How the Minor Parties are Faring
One theme which I have commented upon on several occasions is the increasing vote which is going to minor parties. Most opinion polls show â€œOthersâ€ on 10%+, with Communicate Research giving them more than 15%. I think it unlikely that their share in a general election would be as high as 15%, but that figure is certainly plausible in local elections. In Mayâ€™s London Borough elections, for example, 16% voted for parties other than the big three.
By-elections since May confirm that there is significant support for minor parties. The three minor parties who fight local by-elections most regularly are the Greens, British National Party, and UKIP.
The Greens have fought 27 by-elections since May, and actually managed to win a seat off the Conservatives, in Scarborough, with 27% of the vote. Their average vote share, overall, is 7.4%, which does not sound that high. However, it includes large numbers of seats where they are fielding what are, essentially, paper candidates. There is no reason to doubt that the Greens will continue to gain steadily, in their areas of strength, next May. In fact, I would be very surprised if they fail to take their number of elected councillors above 100.
The British National Party have continued to perform well since May. In 22 contests, they have won an average of 14.8%. This is slightly down on their average vote share in May, but includes large numbers of seats which they are contesting for the first time, and where their vote is low. In ten seats, they have won more than 15% of the vote, and came a close second to the Conservatives, in Bridge Ward, Redbridge, with 33% of the vote. They have recently achieved strong second places in Loughborough and Rotherham.
UKIP have performed reasonably well in the 11 seats which they have contested, winning 10% on average, and taking 21% in one contest in Hartlepool. Their big problem though, is their reluctance to fight seats relentlessly, so that wards where they might win 15-20% in one election, are left ignored in the next. There is considerable potential support for UKIP, particularly from disaffected Conservative voters, which they are failing to exploit.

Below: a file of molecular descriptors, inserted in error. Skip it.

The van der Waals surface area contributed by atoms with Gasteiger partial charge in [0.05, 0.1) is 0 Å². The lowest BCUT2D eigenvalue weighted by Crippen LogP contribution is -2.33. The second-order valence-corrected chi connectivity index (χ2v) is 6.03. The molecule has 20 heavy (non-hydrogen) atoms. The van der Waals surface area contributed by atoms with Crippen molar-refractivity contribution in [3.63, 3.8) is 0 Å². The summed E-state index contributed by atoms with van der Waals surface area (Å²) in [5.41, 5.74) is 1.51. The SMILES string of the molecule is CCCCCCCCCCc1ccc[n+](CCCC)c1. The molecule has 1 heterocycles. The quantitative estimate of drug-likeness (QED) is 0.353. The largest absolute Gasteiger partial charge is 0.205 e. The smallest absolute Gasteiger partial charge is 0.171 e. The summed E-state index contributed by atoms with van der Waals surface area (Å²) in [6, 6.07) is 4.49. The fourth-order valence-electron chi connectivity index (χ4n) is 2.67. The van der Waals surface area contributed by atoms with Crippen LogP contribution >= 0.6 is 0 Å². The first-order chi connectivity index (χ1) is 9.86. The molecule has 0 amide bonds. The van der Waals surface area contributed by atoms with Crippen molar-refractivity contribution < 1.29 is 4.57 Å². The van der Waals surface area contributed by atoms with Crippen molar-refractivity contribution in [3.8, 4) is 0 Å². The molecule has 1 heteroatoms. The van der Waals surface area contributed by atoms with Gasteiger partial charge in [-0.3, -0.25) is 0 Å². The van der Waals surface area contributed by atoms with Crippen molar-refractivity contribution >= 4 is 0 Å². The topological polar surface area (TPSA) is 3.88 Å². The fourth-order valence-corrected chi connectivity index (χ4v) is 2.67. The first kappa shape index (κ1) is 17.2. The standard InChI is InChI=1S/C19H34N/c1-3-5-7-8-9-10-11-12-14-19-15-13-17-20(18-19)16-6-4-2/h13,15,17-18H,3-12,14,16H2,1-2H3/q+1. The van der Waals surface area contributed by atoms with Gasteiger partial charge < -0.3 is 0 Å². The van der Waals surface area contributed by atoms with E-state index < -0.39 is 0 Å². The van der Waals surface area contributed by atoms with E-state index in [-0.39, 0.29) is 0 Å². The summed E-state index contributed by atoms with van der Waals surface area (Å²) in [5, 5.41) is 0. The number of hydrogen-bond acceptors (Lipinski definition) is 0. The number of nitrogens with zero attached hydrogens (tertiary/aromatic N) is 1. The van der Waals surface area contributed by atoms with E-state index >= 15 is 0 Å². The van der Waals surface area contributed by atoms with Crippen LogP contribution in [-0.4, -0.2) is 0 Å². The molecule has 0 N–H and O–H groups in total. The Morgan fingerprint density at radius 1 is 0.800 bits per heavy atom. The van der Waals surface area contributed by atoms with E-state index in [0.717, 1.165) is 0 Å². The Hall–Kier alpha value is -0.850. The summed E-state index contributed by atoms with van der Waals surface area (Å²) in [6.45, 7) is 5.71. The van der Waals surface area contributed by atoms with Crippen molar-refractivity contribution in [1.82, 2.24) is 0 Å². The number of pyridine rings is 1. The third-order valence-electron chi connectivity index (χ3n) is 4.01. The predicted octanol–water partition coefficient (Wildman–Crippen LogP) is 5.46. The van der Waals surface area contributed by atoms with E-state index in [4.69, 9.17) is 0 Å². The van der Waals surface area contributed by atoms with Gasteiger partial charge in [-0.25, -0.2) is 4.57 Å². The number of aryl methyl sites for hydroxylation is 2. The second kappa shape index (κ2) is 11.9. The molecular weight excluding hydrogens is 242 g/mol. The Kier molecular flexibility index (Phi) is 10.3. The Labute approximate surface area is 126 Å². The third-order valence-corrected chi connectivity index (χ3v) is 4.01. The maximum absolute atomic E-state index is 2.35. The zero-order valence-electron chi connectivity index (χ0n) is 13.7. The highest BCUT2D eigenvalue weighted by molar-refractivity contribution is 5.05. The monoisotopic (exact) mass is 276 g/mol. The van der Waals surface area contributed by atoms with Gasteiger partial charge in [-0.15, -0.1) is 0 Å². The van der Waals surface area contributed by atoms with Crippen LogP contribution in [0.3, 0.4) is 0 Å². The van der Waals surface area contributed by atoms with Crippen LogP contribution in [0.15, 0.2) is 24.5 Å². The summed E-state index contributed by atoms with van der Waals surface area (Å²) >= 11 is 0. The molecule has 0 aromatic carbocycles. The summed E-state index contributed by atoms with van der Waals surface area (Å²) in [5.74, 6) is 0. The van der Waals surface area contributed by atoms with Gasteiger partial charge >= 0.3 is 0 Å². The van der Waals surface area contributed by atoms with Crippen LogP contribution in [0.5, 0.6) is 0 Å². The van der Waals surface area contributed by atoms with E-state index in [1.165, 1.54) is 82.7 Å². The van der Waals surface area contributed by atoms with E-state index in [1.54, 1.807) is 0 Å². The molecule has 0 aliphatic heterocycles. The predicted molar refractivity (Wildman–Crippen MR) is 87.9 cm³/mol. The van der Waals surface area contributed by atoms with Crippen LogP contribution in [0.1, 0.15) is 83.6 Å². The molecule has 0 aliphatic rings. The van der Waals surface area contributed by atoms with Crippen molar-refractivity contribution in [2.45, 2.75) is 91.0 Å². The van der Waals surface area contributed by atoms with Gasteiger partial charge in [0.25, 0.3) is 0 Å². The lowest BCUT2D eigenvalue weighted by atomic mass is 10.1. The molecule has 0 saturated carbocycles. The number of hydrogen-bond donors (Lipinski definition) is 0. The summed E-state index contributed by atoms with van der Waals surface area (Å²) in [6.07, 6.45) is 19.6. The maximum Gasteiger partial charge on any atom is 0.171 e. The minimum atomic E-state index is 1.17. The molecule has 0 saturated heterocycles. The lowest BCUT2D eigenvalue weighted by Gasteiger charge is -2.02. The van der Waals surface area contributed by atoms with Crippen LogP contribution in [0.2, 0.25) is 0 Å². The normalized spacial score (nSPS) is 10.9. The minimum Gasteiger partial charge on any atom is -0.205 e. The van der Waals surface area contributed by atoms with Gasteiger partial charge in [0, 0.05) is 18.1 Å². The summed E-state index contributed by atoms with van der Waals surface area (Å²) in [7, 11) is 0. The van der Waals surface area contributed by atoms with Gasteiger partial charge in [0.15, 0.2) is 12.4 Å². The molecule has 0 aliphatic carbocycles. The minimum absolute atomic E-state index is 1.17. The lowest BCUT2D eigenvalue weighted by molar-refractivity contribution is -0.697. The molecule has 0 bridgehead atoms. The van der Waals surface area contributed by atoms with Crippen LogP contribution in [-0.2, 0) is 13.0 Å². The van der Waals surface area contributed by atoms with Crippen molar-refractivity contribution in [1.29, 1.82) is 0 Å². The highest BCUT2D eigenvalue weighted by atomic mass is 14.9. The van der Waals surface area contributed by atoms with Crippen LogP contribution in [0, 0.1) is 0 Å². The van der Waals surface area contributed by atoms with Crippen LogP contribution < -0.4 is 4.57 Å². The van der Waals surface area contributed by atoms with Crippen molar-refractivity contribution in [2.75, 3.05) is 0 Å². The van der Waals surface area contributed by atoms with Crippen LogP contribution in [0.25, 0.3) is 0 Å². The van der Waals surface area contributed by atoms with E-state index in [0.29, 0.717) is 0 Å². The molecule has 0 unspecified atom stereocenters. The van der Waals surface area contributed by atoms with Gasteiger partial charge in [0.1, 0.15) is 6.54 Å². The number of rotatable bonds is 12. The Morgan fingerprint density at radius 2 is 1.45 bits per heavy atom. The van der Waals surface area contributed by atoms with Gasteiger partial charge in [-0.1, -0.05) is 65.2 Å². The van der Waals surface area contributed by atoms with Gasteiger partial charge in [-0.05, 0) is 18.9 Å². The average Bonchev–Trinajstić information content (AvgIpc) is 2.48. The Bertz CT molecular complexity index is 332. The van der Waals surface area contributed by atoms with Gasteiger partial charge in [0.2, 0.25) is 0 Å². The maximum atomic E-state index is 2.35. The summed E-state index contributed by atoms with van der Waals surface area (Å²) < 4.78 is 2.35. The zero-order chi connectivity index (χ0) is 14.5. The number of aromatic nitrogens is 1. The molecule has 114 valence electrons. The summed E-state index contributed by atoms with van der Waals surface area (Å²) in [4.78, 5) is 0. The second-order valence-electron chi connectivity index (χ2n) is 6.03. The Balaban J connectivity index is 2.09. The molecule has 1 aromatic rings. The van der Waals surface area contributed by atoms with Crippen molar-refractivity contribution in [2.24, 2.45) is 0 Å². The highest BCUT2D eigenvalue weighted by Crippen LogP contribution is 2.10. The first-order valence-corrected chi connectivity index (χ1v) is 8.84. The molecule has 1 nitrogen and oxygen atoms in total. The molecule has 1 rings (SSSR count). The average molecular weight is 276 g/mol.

Last nightâ€™s by-elections produced very mixed results, although Labour will be delighted by their performance in Hyndburn, which continues a run of good results for them in the North West. A colleague of mine has pointed out that all four gains made by Labour, since May, are in the North West.
Richmondshire DC: Gilling West Independent hold; Independent 258, Conservative 142
Wiltshire CC Warminster West. LibDem gain from Independent. LibDem 548 Con 543, Independent 274.
West Wilts DC Warminster West Conservative gain from Independent. Conservative 572 LibDem 448 Ind 332. Taken together, these two results are rather curious. The same ward, contested at different levels, produced different results.
Havant BC, Battins. Lib Dem gain from Conservative. Lib Dem 401,Con 264, Labour 236, Green 55. This is a curious result. The Conservatives won the seat in 2004, and then sank to a very poor third in May, when the seat was won by Labour.
Stratford on Avon DC: Kineton Conservative gain from LibDem. Conservative 712 LibDem 598. A very strong performance from the Conservatives.
Hyndburn BC Rishton. Labour gain from Conservative. Lab 1112 Con 846 LibDem 54. This is a very strong performance from Labour, in a rather well-heeled ward that should be naturally Conservative.
Sean Fear is a London Tory activist and a long-standing contributor to PBC